Many of those in Vancouver who thought they were on the inside track are finding out the hard way who really calls the shots when it comes to the various mega-projects for 2010. The most recent case concerns the future Olympic skating oval, suddenly snatched away from Simon Fraser University (SFU) in the city of Burnaby by the neighboring city of Richmond. Before the Games were awarded, VANOC’s head, John Furlong, had gone to a skittish Burnaby City Council to convince them to get on board and support Vancouver’s bid. The “goodie” offered to them was the skating oval, which he promoted as a legacy item for future generations of SFU students. Burnaby City Council and Mayor Derek Corrigan signed on to this manna from heaven deal, oblivious to what dealing with the privateers who run the Games can be like. Behind the scenes, Richmond came up with a far more extravagant proposal for the venue linked to unspecified city funding and a major casino. VANOC proceeded to manipulate facts to justify the new Richmond plan, all without public consultation. To the dismay of Corrigan and SFU, “their” skating oval was suddenly Olympic history. Richmond’s Mayor and Council, along with the press, justified this cutthroat approach as being in the “Olympic spirit” of competition, as indeed it was.
It is notable that Corrigan led the challenge to the most massive of the 2010 mega-projects, the Rapid Airport Vancouver subway, or RAV. It took three tries, but RAV supporters managed to get the local transportation authority’s approval and the billions of dollars needed to build the subway following a series of backroom deals and political skullduggery at all levels of government. Shifting the skating oval to Richmond was not only a case of VANOC helping its friends, but also a public whipping for Corrigan to let other uppity officials know the fate that awaits those who get in the way.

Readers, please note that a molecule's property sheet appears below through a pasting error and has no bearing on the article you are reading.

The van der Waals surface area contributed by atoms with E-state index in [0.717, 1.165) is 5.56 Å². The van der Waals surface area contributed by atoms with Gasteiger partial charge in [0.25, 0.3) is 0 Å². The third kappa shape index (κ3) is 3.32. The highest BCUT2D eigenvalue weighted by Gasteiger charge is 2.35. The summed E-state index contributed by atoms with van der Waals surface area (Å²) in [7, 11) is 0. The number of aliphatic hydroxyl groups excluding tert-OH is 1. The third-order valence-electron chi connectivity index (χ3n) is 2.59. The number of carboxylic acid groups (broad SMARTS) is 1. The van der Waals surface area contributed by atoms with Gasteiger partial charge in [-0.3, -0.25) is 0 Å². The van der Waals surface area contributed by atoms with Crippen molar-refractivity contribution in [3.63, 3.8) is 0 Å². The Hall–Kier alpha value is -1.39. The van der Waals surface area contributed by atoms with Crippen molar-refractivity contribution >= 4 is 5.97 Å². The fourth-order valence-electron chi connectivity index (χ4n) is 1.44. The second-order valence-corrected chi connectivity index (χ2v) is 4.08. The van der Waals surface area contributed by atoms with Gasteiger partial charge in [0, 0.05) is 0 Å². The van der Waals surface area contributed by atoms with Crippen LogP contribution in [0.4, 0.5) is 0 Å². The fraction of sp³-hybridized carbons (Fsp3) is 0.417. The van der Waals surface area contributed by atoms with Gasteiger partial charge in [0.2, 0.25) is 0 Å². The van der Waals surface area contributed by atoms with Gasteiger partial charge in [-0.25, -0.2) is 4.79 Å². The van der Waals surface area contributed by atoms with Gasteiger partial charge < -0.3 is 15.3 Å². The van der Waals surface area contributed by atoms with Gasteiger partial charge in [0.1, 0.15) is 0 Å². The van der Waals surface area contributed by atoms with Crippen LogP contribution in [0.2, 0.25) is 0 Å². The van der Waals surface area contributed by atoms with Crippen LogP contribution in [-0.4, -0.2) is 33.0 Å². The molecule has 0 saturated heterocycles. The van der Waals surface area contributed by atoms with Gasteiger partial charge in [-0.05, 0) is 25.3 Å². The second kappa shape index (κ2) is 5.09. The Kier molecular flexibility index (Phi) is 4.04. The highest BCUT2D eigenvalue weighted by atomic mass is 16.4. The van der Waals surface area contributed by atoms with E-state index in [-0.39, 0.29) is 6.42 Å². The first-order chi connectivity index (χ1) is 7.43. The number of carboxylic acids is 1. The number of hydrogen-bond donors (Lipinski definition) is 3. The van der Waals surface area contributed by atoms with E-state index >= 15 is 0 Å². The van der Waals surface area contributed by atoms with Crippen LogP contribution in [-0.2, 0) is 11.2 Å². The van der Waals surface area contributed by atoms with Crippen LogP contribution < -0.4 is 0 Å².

One of the most enduring myths about the Games is that the IOC respects the environment, which it calls the “third pillar of Olympianism,” but oddly, other priorities often get in the way. Athens, like previous Olympic cities, claimed to be the “greenest” ever, but the reality was far different. Greenpeace and the World Wildlife Fund reported major problems with the Athens Games. Greenpeace gave the city a score of only 1 out of 10: Instead of planning development to avoid wildlife habitat and to be powered by renewable energy, the opposite occurred. Prized countryside was spoiled to make way for the table tennis hall, the rowing lake was built on an endangered coastal ecosystem and the easily available Mediterranean solar energy was never tapped.
VANOC has made similar green promises, yet slightly more than a year into the process, environmental concerns seem to be headed for oblivion. Examples include a four-lane highway that will run through a protected environmental area in West Vancouver, rammed through despite strong objections of local residents. The Nordic venues will be built in the Callaghan Valley adjacent to Whistler, then turned into an all-season resort with golf courses and hotels. Many of the proposed developments are slated for unceded land of First Nations. Even more insidious is the avalanche of spin-offs linked to the Games—massive resort development plans that span the province. Not only are many of these proposals designated for lands that belong to native people, the sites are often considered sacred. Yet First Nations concerns are like green concerns, easily ignored if they stand in the way of profits.